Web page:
Attention had now shifted to the post-election phase, including the immediate task of forming the next government and the challenges of parliamentary and local elections, he said.  The new President had an opportunity to select an effective and competent cabinet able to deliver the basic services expected from the government.  He would also take into account the need for the cabinet to be representative of the country’s ethnic, cultural and geographical diversity.  Competence and representation were, therefore, key to providing a strong political platform that would enable the President to address the challenges that Afghanistan would face.  Regarding the priorities of the next government, President Karzai had already indicated that security would be the most important issue, especially the further disarmament of private military forces.


Security remained a significant concern, he said.  A suicide bombing carried out in the centre of Kabul on 23 October, in which two people had died, might have signalled the end of the period of relative calm that had prevailed during the election.  A few days later, on 28 October, Annetta Flanigan, Shqipe Hebibi and Angelito Nayan, all three of them electoral staff, had been abducted in the Kart-e-Parwan district of Kabul in broad daylight.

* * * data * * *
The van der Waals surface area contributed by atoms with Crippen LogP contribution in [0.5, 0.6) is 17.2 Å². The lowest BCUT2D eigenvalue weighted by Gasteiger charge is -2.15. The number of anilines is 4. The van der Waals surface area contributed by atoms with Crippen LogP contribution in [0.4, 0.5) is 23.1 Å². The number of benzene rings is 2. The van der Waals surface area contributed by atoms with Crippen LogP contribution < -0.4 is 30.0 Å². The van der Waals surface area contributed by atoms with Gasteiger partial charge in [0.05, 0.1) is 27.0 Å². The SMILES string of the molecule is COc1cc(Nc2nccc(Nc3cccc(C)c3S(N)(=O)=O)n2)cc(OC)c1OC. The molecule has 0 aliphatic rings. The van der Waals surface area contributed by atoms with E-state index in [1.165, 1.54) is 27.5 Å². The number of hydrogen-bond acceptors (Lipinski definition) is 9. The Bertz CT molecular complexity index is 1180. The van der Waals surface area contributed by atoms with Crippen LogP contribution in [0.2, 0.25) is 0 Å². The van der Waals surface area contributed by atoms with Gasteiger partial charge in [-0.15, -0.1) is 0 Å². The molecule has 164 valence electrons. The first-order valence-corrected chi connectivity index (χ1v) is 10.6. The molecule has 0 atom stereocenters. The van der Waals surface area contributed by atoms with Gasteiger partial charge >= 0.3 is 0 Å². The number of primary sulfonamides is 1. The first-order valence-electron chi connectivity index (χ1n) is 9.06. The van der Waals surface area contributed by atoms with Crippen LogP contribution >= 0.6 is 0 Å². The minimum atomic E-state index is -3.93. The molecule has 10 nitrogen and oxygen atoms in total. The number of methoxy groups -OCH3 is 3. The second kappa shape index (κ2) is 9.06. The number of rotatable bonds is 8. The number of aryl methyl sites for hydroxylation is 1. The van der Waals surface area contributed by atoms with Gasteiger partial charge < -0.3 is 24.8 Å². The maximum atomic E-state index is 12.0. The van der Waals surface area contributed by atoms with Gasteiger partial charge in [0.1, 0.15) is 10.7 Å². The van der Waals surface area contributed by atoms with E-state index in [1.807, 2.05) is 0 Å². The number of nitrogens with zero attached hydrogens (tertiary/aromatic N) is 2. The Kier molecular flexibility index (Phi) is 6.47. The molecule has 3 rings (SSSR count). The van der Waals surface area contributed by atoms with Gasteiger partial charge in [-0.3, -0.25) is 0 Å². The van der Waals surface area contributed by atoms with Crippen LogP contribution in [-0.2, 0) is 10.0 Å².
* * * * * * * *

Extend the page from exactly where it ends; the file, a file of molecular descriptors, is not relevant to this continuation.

With the assistance of an UNSECOORD (Office of the United Nations Security Coordinator) team and specialists offered by other governments, Afghanistan’s Government was leading the investigation into the incident, he said.  Cooperation between the different national and international actors was ensured through a number of groups working around the clock on all aspects of the case.  Securing their safe return was of paramount concern.  For that reason, he was unable to share information that might compromise the ongoing process or put the three colleagues at greater risk.  In the meantime, the United Nations had taken a number of special measures to enhance staff security at a time of possible increased exposure to risk.  They were the most stringent staff security measures in place in Kabul since 2001.